There is something hypnotic about Buster Keaton’s face. Despite the lack of expression, it centres the astounding physical stunts taking place all around. The Great Stone Face is a blank canvas onto which we can paint our unalloyed joy, a strange oasis of calm in the middle of a raging storm of orchestrated chaos. Now with a sparkling 4K restoration and new Carl Davis score, The General has returned to delight existing fans and charm new ones.
Given the sheer pleasure his masterpiece elicits, there is a sad irony surrounding this tale of railroad engineer Johnnie Gray and his mad chase back and forth along the track to save his beloved woman and locomotive. Keaton’s finest moment was also the cause of his downfall. The General received only a tepid reaction from audiences and critics on first release. The subsequent cost to the studio saw his independence as a filmmaker shackled, the start of a steady decline that led to the onset of alcoholism and breakdown of his family. But so good is this film, it still stands tall nearly 90 years later.
Credit must go to the restoration team. There is nothing more beautiful than the crisp black and white splash of light. Here, the screen positively glows in what Keaton considered his finest film. Based on a real incident during the American Civil War, Gray is rejected by the Confederate army and then branded a coward by his girlfriend Annabelle Lee (Marion Mack) and her family. The theft of The General, his locomotive, by Union soldiers, and from his perspective the almost fortunate kidnapping of Annabelle, provides Johnnie with the perfect opportunity to prove he’s a hero after all.
The vast majority of the action takes place out on the railroad. Keaton is utterly fearless risking life and limb for his craft. He clambers across carriages, falls between them and crawls to the front of the engine. He swings off cannons, falls off bicycles and stumbles down ravines. But he’s no reckless gambler. All the risks feed into a carefully choreographed story. This is as much a perfectly paced thriller as it is comedy.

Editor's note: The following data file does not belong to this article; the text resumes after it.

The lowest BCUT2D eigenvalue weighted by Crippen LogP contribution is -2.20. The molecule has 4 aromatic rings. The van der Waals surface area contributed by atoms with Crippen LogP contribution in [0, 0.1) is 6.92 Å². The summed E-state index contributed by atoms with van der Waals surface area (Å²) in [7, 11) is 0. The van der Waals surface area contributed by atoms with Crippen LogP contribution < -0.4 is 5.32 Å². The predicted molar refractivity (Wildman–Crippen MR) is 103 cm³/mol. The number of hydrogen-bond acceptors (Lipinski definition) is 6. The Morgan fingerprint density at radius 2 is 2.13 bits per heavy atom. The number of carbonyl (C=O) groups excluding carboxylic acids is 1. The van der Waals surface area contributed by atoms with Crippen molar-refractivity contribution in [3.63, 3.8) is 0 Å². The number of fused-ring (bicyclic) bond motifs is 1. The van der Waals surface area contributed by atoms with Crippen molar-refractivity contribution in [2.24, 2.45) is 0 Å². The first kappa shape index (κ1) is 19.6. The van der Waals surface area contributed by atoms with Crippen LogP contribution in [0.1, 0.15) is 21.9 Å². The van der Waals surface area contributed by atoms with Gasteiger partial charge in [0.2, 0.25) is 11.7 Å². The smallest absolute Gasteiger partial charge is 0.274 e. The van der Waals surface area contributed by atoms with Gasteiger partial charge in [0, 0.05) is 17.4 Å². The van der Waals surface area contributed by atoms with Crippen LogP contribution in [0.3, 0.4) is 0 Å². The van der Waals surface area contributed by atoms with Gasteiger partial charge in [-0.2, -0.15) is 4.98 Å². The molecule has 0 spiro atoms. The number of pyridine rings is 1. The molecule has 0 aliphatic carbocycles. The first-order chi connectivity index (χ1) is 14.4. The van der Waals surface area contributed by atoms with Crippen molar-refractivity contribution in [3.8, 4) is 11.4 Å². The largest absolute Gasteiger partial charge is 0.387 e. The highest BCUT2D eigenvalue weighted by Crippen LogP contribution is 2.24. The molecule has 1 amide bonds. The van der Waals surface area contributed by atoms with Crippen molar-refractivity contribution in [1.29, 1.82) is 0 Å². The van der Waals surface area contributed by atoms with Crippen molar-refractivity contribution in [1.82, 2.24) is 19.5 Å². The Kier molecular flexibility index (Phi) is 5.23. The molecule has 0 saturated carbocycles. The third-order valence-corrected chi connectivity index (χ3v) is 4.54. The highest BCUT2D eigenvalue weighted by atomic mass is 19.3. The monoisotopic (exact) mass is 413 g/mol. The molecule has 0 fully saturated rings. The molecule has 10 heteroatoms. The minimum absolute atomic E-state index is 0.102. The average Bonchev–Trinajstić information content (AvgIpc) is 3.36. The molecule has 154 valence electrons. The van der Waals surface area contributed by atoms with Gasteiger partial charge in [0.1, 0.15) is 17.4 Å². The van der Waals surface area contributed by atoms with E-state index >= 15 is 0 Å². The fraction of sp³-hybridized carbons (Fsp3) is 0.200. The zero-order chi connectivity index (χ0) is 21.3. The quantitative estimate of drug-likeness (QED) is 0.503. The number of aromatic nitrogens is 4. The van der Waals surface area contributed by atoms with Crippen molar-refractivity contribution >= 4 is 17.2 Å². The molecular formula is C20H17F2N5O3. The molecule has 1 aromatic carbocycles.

Yet exciting as it may be, it’s still known primarily as a comedy, and his control throughout is intoxicating. Right from the start, I don’t want to leave his safe hands, so capable of utilising a wide array of techniques. Not afraid to milk quick laughs, Gray will stumble off porches and trip himself up with loose weaponry. Elsewhere, other sequences are carefully constructed over a period of time. As the Union soldiers’ train draws closer, a series of cuts prolong the tension. Off the train, a lovely little routine at the enlistment office mixes pure comedy with desperation.
If for some odd reason you’ve not yet been won over, there’s the scale of the entire enterprise. No wonder the budget exploded when he’s dismantling and then blowing up whole trains. It’s a fitting finale, an iconic set piece that has rarely been matched. Such was the impact; the site of his extravagance became a tourist attraction until the shattered locomotive was stripped for scrap metal in the Second World War. It still stands out even in the age of special effects laden blockbusters that cost the equivalent of a small country.
The General is that rare film packed full of magnificent moments that also manages to be more than the sum of its parts. With this restoration we get another chance to experience the way beautiful comedy and exhilarating action combine to create pure cinema. If you’ve seen it before, it’s never looked this good. And if you haven’t, what on earth are you waiting for.
The General is playing at the BFI Southbank until Feb 8th. Full details can be found here.